An Improbable, Magic Comeback Album From Psychedelic Cumbia Legends Los Wembler’s

The best short album of 2017 is by a band from the 1960s who until now have never released a record outside Peru. Los Wembler’s de Iquitos play chicha, the surfy, reverb-drenched psychedelic cumbias that were all the rage from Lima to the Amazon from the late 60s til the early 80s, and thanks to Chicha Libre have become arguably the world’s default party music. But unlike so many of their more urban colleagues, Los Wembler’s (the apostrophe is probably just bad English) never got soft with synthesizers or drum machines. Their new ep Ikaro Del Amor – streaming at Spotify  – captures the band pretty much as feral and surreal as they were almost fifty years ago, except with good production values. And producer/Chicha Lilbre bandleader Olivier Conan gives the band a chance to tune their guitars, something they didn’t get to do when recording their big Amazonian hit La Danza Del Petrolero, which first reached a global audience via the first of Barbes’ Records’ two indispensable Roots of Chicha compilations.

The only band member who didn’t live to see this is family patriarch and bounder Salomon Sanchez Casanova. Otherwise, this is most of the original members, on guitars, bass and multi-percussion. The opening title track, a chicha standard, comes across as a bizarrely catchy mashup of ska rhythm, tropical mosquito guitar, Ventures surf twang and a little C&W. There’s a mysterious shout-out to Brooklyn in there too.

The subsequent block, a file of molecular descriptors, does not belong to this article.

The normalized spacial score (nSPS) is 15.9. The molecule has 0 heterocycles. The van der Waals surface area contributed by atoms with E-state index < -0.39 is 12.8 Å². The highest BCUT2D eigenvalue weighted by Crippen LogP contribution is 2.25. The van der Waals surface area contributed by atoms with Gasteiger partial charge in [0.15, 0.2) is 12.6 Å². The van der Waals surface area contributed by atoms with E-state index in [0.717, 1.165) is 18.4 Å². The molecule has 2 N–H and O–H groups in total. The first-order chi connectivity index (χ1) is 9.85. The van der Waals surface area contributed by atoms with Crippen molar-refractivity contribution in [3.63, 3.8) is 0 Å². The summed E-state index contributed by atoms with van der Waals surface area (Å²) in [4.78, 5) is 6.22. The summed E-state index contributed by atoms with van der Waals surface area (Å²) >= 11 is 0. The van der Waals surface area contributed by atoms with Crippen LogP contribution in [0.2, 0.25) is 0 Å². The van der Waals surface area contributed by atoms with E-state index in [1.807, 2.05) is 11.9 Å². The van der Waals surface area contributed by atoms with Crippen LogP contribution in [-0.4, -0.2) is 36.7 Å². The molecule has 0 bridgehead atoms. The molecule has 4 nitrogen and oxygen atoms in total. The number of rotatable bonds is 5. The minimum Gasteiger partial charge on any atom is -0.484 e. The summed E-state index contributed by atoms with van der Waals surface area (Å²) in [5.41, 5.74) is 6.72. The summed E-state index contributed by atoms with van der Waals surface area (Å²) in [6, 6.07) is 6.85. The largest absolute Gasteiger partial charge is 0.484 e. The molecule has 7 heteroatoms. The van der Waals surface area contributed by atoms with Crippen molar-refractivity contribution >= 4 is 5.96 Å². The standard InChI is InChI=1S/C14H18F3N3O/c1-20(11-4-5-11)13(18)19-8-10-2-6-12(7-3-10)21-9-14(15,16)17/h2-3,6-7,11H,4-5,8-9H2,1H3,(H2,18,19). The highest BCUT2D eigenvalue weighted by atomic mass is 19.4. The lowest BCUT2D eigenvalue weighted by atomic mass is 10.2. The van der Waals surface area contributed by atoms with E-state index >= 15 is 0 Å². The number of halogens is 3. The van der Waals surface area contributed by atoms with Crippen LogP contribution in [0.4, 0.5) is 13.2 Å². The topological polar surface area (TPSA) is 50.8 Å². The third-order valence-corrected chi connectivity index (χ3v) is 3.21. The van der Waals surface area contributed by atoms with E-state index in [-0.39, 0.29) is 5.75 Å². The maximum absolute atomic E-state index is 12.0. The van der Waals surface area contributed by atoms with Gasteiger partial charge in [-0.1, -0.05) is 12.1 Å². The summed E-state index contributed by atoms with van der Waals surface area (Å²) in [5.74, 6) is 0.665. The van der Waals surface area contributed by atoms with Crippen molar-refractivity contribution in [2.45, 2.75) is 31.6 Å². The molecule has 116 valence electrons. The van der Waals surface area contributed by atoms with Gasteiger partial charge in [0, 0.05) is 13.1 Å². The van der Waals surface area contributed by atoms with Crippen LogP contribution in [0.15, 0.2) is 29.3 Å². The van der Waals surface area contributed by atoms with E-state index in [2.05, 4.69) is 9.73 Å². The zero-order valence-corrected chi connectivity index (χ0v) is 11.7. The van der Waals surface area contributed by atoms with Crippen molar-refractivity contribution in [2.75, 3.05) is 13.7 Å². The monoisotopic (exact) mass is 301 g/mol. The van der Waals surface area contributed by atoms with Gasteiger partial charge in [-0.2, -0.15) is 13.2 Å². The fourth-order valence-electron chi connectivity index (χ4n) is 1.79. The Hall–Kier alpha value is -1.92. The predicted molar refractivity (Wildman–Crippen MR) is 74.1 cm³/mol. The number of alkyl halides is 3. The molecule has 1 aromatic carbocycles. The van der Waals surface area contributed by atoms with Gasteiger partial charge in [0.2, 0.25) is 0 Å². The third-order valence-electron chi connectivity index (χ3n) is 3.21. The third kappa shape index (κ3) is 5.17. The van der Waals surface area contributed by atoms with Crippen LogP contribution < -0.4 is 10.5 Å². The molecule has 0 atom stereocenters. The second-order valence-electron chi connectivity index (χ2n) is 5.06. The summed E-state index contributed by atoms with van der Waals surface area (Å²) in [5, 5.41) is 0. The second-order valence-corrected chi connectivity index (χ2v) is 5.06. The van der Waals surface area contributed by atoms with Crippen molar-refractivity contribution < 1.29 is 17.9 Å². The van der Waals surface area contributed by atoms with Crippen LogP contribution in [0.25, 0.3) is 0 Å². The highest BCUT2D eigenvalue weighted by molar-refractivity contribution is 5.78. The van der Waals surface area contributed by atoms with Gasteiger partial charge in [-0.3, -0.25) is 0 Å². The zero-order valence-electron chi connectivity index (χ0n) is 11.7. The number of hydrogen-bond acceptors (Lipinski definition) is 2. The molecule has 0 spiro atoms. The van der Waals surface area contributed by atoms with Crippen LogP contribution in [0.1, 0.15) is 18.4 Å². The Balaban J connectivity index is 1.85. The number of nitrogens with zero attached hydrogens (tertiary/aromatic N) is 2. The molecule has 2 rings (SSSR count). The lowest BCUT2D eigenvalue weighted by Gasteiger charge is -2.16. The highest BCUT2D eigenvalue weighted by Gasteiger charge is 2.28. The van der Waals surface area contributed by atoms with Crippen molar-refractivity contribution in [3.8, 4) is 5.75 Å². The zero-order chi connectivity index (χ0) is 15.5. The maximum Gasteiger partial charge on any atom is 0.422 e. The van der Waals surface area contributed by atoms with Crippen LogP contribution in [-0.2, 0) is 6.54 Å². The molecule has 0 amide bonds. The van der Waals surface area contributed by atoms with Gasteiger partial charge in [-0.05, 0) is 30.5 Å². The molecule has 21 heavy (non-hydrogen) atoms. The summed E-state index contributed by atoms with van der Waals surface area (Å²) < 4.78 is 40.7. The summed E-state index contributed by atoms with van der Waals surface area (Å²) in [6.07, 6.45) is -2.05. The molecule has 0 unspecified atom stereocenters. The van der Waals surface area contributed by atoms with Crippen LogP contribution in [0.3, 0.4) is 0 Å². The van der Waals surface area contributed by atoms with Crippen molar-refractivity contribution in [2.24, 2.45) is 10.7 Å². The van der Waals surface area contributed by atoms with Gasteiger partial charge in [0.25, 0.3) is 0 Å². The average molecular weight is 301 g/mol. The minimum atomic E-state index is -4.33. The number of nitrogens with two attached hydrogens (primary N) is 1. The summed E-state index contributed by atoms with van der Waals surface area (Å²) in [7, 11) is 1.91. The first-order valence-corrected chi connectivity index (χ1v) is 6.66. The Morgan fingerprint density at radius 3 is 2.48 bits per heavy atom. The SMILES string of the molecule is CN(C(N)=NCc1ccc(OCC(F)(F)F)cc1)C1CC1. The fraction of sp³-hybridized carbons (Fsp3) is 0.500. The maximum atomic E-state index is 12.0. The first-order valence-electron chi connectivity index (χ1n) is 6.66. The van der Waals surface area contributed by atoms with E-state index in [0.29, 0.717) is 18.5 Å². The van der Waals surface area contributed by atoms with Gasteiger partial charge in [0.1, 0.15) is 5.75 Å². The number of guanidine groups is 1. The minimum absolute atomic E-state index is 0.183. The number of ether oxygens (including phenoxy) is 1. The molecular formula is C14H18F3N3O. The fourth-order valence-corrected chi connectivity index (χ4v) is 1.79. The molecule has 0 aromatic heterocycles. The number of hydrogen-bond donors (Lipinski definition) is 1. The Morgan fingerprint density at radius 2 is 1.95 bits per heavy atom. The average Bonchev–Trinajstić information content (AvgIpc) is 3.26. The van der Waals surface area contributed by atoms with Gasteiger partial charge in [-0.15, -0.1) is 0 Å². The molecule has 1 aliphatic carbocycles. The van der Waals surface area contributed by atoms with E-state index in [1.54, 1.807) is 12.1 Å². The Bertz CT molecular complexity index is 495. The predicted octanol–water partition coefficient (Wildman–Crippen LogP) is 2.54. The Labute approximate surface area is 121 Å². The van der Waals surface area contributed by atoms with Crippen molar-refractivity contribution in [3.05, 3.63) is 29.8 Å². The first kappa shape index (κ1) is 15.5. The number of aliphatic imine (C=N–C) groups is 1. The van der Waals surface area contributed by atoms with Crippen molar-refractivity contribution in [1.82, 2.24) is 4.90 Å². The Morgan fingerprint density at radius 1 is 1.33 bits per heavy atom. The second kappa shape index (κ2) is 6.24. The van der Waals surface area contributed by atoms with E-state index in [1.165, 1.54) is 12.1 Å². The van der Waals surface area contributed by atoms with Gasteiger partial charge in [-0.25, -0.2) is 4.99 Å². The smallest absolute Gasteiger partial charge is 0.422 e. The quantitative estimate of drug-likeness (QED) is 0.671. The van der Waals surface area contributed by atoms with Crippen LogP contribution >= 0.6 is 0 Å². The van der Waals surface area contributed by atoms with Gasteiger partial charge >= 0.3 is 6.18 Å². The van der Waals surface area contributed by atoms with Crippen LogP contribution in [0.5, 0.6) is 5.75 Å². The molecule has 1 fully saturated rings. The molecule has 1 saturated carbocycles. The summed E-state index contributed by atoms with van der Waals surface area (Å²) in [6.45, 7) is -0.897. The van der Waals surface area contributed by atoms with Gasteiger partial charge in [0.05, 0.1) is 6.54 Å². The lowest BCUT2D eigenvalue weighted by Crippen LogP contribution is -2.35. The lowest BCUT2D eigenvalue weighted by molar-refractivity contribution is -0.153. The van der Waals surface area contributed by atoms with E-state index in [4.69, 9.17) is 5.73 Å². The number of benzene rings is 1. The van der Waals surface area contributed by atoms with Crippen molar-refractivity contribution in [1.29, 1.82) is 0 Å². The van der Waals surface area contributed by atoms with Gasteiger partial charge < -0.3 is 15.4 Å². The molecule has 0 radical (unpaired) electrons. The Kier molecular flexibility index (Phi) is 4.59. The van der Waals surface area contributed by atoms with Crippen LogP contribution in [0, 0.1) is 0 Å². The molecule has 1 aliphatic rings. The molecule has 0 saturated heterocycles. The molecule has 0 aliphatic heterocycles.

The centerpiece is a sprawling, phantasmagorical take of Sonido Amazonico, later simplified into a one-chord jam (and a big hit) by Lima band Los Mirlos, then recorded almost forty years later by Chicha Libre as the title track to their first album. Over time, the song has become as iconic as Pipeline is to surf rock fans, or Anarchy in the UK is to punks. Awash in resonant jangle, wah-wah riffs and endless permutations on an ominous chromatic melody, it’s the creepiest, slinkiest, trippiest jam of the year.

There are two other tracks. The epic La Mentecata has a wryly expanding, Twelve Days of Xmas style series of verses, a bubbly, almost Cuban guitar hook and a steady clave on the woodblock. The final cut is Dos Amores, lead guitarist Alberto Sanchez Casanova airing out every sound in his effects boxes, from a fair approximation of an electric accordion to the kind of low-budget electric piano one might have found in a ramshackle recording studio in the band’s halcyon days.

That this album exists at all boggles the mind; until being rediscovered in the early part of this decade the band would regroup for the occasional block party, but that’s about it. And now they’re wrapping up their first European tour. Big up to Conan and Barbes Records for having the foresight to bring them to the mass audience they deserve.

A Ferocious Brooklyn Celebration of Diverse Mexican Sounds

Thursday night at Prospect Park Bandshell, Lila Downs and her lavish twelve-piece band put on a show that was as American as America gets these days. Early in the set, the intense, impassioned singer and bandleader explained that Mexican music is a joint celebration of three cultures, African, Spanish and Native American. Then, addressing the Mexican contingent in Spanish, she made it clear that this was in defiance of the demagogue in the Oval Office. Even the non-Spanish speakers figured that one out – and roared their approval.